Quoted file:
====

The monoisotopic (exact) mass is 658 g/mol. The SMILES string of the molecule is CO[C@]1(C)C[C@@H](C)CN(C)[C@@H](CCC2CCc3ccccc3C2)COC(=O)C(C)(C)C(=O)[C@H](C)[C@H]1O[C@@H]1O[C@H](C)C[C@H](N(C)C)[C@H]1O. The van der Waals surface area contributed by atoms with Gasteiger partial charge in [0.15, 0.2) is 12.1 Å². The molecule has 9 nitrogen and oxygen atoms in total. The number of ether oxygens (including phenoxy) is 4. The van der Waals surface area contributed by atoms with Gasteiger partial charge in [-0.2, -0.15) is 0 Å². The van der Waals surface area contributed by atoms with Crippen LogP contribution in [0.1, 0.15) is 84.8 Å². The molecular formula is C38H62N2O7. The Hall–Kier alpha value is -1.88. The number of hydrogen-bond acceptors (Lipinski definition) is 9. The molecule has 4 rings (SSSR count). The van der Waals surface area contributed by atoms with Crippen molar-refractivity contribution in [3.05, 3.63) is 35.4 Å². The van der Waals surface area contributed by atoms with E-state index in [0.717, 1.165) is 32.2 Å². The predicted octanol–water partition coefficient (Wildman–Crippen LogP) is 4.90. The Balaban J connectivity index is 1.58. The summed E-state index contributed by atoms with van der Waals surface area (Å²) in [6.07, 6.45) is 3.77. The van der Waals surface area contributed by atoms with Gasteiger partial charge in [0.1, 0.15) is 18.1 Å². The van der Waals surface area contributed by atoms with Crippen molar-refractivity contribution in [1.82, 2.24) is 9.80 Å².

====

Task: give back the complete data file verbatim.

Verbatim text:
The monoisotopic (exact) mass is 658 g/mol. The SMILES string of the molecule is CO[C@]1(C)C[C@@H](C)CN(C)[C@@H](CCC2CCc3ccccc3C2)COC(=O)C(C)(C)C(=O)[C@H](C)[C@H]1O[C@@H]1O[C@H](C)C[C@H](N(C)C)[C@H]1O. The van der Waals surface area contributed by atoms with Gasteiger partial charge in [0.15, 0.2) is 12.1 Å². The molecule has 9 nitrogen and oxygen atoms in total. The number of ether oxygens (including phenoxy) is 4. The van der Waals surface area contributed by atoms with Gasteiger partial charge in [-0.2, -0.15) is 0 Å². The van der Waals surface area contributed by atoms with Crippen LogP contribution in [0.1, 0.15) is 84.8 Å². The molecular formula is C38H62N2O7. The Hall–Kier alpha value is -1.88. The number of hydrogen-bond acceptors (Lipinski definition) is 9. The molecule has 4 rings (SSSR count). The van der Waals surface area contributed by atoms with Crippen molar-refractivity contribution in [3.05, 3.63) is 35.4 Å². The van der Waals surface area contributed by atoms with E-state index in [0.717, 1.165) is 32.2 Å². The predicted octanol–water partition coefficient (Wildman–Crippen LogP) is 4.90. The Balaban J connectivity index is 1.58. The summed E-state index contributed by atoms with van der Waals surface area (Å²) in [6.07, 6.45) is 3.77. The van der Waals surface area contributed by atoms with Gasteiger partial charge in [0.1, 0.15) is 18.1 Å². The van der Waals surface area contributed by atoms with Crippen molar-refractivity contribution in [1.82, 2.24) is 9.80 Å².